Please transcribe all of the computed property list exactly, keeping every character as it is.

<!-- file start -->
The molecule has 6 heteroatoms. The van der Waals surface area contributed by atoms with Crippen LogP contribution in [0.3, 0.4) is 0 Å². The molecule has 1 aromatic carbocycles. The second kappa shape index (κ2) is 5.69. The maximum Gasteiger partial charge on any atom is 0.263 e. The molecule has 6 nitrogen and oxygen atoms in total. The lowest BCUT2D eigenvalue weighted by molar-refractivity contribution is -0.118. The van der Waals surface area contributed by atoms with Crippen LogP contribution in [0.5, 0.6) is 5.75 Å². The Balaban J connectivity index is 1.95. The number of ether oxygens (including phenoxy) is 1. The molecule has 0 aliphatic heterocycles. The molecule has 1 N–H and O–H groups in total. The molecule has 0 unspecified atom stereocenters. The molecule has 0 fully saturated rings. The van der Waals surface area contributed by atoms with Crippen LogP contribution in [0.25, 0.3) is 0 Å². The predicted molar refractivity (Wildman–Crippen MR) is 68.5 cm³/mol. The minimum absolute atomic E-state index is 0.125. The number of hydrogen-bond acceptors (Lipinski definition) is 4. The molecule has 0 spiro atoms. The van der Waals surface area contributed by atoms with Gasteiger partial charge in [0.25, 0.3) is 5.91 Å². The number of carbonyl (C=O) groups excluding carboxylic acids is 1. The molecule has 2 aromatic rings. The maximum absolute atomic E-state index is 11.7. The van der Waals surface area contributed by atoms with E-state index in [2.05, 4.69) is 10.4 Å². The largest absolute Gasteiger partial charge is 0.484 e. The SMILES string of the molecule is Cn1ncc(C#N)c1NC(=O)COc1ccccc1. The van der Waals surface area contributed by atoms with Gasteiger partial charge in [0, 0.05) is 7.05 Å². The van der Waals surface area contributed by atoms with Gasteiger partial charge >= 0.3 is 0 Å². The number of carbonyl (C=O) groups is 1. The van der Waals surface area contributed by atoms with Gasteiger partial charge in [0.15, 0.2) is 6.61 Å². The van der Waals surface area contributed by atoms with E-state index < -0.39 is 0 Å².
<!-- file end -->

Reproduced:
The molecule has 6 heteroatoms. The van der Waals surface area contributed by atoms with Crippen LogP contribution in [0.3, 0.4) is 0 Å². The molecule has 1 aromatic carbocycles. The second kappa shape index (κ2) is 5.69. The maximum Gasteiger partial charge on any atom is 0.263 e. The molecule has 6 nitrogen and oxygen atoms in total. The lowest BCUT2D eigenvalue weighted by molar-refractivity contribution is -0.118. The van der Waals surface area contributed by atoms with Crippen LogP contribution in [0.5, 0.6) is 5.75 Å². The Balaban J connectivity index is 1.95. The number of ether oxygens (including phenoxy) is 1. The molecule has 0 aliphatic heterocycles. The molecule has 1 N–H and O–H groups in total. The molecule has 0 unspecified atom stereocenters. The molecule has 0 fully saturated rings. The van der Waals surface area contributed by atoms with Crippen LogP contribution in [0.25, 0.3) is 0 Å². The predicted molar refractivity (Wildman–Crippen MR) is 68.5 cm³/mol. The minimum absolute atomic E-state index is 0.125. The number of hydrogen-bond acceptors (Lipinski definition) is 4. The molecule has 0 spiro atoms. The van der Waals surface area contributed by atoms with Gasteiger partial charge in [0.25, 0.3) is 5.91 Å². The number of carbonyl (C=O) groups excluding carboxylic acids is 1. The molecule has 2 aromatic rings. The maximum absolute atomic E-state index is 11.7. The van der Waals surface area contributed by atoms with E-state index in [2.05, 4.69) is 10.4 Å². The largest absolute Gasteiger partial charge is 0.484 e. The SMILES string of the molecule is Cn1ncc(C#N)c1NC(=O)COc1ccccc1. The van der Waals surface area contributed by atoms with Gasteiger partial charge in [0, 0.05) is 7.05 Å². The van der Waals surface area contributed by atoms with Gasteiger partial charge >= 0.3 is 0 Å². The number of carbonyl (C=O) groups is 1. The van der Waals surface area contributed by atoms with Gasteiger partial charge in [0.15, 0.2) is 6.61 Å². The van der Waals surface area contributed by atoms with E-state index < -0.39 is 0 Å².